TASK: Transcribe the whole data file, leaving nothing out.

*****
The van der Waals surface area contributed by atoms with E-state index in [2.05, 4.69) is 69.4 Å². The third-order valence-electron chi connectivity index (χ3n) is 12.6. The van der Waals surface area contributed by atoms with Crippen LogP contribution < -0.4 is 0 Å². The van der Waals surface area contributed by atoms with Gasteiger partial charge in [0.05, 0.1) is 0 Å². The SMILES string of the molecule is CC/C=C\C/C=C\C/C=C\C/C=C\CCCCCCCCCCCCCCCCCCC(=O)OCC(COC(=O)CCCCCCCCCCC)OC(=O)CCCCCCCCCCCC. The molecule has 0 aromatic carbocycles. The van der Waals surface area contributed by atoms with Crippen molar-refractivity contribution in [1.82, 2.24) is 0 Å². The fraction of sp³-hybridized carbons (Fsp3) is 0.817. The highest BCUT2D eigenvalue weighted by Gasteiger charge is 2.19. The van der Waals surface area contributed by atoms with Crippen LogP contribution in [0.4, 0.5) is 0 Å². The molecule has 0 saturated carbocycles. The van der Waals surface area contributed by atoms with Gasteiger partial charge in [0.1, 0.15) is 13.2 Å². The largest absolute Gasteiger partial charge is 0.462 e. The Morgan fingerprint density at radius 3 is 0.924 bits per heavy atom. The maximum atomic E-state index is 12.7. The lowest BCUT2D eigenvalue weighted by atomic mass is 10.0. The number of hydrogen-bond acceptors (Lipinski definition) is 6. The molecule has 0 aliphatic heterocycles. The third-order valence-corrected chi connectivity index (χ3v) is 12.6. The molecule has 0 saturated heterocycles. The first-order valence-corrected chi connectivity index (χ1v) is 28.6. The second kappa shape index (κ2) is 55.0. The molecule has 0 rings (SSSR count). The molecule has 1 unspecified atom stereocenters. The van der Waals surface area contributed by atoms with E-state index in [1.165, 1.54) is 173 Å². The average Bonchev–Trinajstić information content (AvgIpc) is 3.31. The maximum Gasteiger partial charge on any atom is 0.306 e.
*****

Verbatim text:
The van der Waals surface area contributed by atoms with E-state index in [2.05, 4.69) is 69.4 Å². The third-order valence-electron chi connectivity index (χ3n) is 12.6. The van der Waals surface area contributed by atoms with Crippen LogP contribution < -0.4 is 0 Å². The van der Waals surface area contributed by atoms with Gasteiger partial charge in [0.05, 0.1) is 0 Å². The SMILES string of the molecule is CC/C=C\C/C=C\C/C=C\C/C=C\CCCCCCCCCCCCCCCCCCC(=O)OCC(COC(=O)CCCCCCCCCCC)OC(=O)CCCCCCCCCCCC. The molecule has 0 aromatic carbocycles. The van der Waals surface area contributed by atoms with Crippen molar-refractivity contribution in [1.82, 2.24) is 0 Å². The fraction of sp³-hybridized carbons (Fsp3) is 0.817. The highest BCUT2D eigenvalue weighted by Gasteiger charge is 2.19. The van der Waals surface area contributed by atoms with Crippen LogP contribution in [0.4, 0.5) is 0 Å². The molecule has 0 saturated carbocycles. The van der Waals surface area contributed by atoms with Gasteiger partial charge in [0.1, 0.15) is 13.2 Å². The largest absolute Gasteiger partial charge is 0.462 e. The Morgan fingerprint density at radius 3 is 0.924 bits per heavy atom. The maximum atomic E-state index is 12.7. The lowest BCUT2D eigenvalue weighted by atomic mass is 10.0. The number of hydrogen-bond acceptors (Lipinski definition) is 6. The molecule has 0 aliphatic heterocycles. The third-order valence-corrected chi connectivity index (χ3v) is 12.6. The molecule has 0 saturated heterocycles. The first-order valence-corrected chi connectivity index (χ1v) is 28.6. The second kappa shape index (κ2) is 55.0. The molecule has 0 rings (SSSR count). The molecule has 1 unspecified atom stereocenters. The van der Waals surface area contributed by atoms with E-state index in [1.165, 1.54) is 173 Å². The average Bonchev–Trinajstić information content (AvgIpc) is 3.31. The maximum Gasteiger partial charge on any atom is 0.306 e.